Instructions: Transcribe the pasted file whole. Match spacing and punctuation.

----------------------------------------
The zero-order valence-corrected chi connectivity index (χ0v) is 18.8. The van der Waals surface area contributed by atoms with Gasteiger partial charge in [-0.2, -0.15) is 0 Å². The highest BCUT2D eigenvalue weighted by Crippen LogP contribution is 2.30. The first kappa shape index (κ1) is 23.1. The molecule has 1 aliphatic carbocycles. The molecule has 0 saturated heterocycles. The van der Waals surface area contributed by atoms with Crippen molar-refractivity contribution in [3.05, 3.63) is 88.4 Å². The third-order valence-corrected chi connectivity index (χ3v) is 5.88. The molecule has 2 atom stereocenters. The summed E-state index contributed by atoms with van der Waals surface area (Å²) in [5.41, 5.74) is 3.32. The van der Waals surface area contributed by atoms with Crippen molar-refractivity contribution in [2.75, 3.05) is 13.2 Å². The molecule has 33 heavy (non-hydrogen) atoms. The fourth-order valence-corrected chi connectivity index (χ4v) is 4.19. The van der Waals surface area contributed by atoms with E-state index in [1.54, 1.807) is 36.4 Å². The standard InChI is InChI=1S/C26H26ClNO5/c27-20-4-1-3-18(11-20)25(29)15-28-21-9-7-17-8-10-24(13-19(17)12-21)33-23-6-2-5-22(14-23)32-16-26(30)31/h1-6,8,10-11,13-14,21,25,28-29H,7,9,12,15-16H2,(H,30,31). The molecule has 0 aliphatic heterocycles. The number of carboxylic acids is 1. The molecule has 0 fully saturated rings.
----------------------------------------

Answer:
The zero-order valence-corrected chi connectivity index (χ0v) is 18.8. The van der Waals surface area contributed by atoms with Gasteiger partial charge in [-0.2, -0.15) is 0 Å². The highest BCUT2D eigenvalue weighted by Crippen LogP contribution is 2.30. The first kappa shape index (κ1) is 23.1. The molecule has 1 aliphatic carbocycles. The molecule has 0 saturated heterocycles. The van der Waals surface area contributed by atoms with Crippen molar-refractivity contribution in [3.05, 3.63) is 88.4 Å². The third-order valence-corrected chi connectivity index (χ3v) is 5.88. The molecule has 2 atom stereocenters. The summed E-state index contributed by atoms with van der Waals surface area (Å²) in [5.41, 5.74) is 3.32. The van der Waals surface area contributed by atoms with Crippen molar-refractivity contribution in [2.75, 3.05) is 13.2 Å². The molecule has 33 heavy (non-hydrogen) atoms. The fourth-order valence-corrected chi connectivity index (χ4v) is 4.19. The van der Waals surface area contributed by atoms with E-state index in [1.54, 1.807) is 36.4 Å². The standard InChI is InChI=1S/C26H26ClNO5/c27-20-4-1-3-18(11-20)25(29)15-28-21-9-7-17-8-10-24(13-19(17)12-21)33-23-6-2-5-22(14-23)32-16-26(30)31/h1-6,8,10-11,13-14,21,25,28-29H,7,9,12,15-16H2,(H,30,31). The molecule has 0 aliphatic heterocycles. The number of carboxylic acids is 1. The molecule has 0 fully saturated rings.